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Musical Scales – Why We Have Scales and How They Were Made
Most students of a musical instrument hate playing scales, but too many of them only think they learn scales as some sort of finger exercise. How wrong! Instead, all music students should be informed that scales are the Building Blocks from which all music is created and that they can use these vital Blocks to create music for themselves. To do this we first have to understand what scales are and how they came about.
Musical instruments played a large part in the development of scales. The earliest musical instruments were devised having a limited number of playable notes. Maybe a pipe instrument was fashioned using a hollow tube and holes were made in it which could
be covered or uncovered when blowing through it to produce a certain number of pitch variations. If music was to be written down for this instrument it follows that only the exact notes playable should be written. Thus, the scale of notes would be only these, say 5, notes rising or falling in order of pitch.
As instruments developed further more notes could be achieved and in the Western world we gradually created instruments that could all play a minimum of 12 different pitches between notes an octave apart.
Hang on! I hear you say, "What is an octave?" An octave is the gap between two note pitches that are 12 semitones apart. If you listen to these two notes it almost seems as though they are the same note pitch. These notes are named with the same letter name such as C and C. If you pluck a string of a given length, it will vibrate at so many cycles per second (or Hertz) producing a sound at a given pitch, say 220Hz (an A). This note is called the fundamental. The string does funny things however, and it also vibrates at twice the number of Hz but at half the volume of the fundamental. This means that another note is also produced that is an octave above the first (in this case the A at 440Hz), but only half as loud. This explains the close relationship between notes an octave apart. Basically, double the frequency (Hz) and you will get a note that is one octave above.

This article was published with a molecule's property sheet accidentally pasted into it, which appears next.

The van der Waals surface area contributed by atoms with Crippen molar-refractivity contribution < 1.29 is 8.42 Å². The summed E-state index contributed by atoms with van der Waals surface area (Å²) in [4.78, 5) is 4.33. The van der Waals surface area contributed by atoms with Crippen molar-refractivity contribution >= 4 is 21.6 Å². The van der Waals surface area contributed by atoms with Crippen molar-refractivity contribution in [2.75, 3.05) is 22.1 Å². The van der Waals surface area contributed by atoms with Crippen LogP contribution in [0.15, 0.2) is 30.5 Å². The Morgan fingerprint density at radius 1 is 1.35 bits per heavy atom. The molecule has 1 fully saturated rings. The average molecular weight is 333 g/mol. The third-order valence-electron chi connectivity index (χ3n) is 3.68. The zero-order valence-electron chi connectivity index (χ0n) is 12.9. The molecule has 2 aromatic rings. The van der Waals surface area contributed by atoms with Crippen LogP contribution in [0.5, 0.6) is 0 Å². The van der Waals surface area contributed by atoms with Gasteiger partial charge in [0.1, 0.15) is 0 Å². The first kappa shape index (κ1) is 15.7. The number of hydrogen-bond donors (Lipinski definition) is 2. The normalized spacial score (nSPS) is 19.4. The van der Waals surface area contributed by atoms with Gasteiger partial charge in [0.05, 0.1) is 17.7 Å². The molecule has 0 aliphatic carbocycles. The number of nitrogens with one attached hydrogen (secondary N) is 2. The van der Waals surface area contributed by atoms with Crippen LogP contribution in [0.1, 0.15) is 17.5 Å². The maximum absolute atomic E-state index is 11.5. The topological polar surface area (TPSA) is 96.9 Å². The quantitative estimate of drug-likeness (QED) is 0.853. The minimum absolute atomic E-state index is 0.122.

There are, of course, instruments in the west that can produce note pitches between semitones, such as a stringed instrument like the violin or violoncello, but as they most often have to perform with other instruments of the 12 semitones variety, any note that they produce between these pitches is usually considered as just "out of tune!" In the East, scales are still used which make use of the instruments that can achieve the pitches that are less than a semitone apart, and vocalists are also more adept in singing pitch variations of so-called "quarter-tones."
In the West the limitation of most of our scales to seven different pitches within the octave came about mainly as a result of singers needing an easy chain of notes to pitch. So it was with our Major scale.
So that's how we got our scales. Now, at least, the make-up of our most common modern-day scales should not seem so much of a mystery. We know that they are an easy-to-sing chain of 8 note-pitches over an octave, the 1st and 8th being two notes of the same letter-name. The distance between each of these note-pitches can be one, two or sometimes even three semitones. In future articles I will discuss why we have Major and Minor Scales and how you can use these Building Blocks of Music to form melodies and chords.
About the Author: Brian Farley has been a worldwide professional Musical Director and pianist since 1974. His duet sheet music website "Easy Duets, Sheet Music for Schools, Musical Instrument Students" provides original musical duets and trios for early level students and some good free "reading musical notation" information.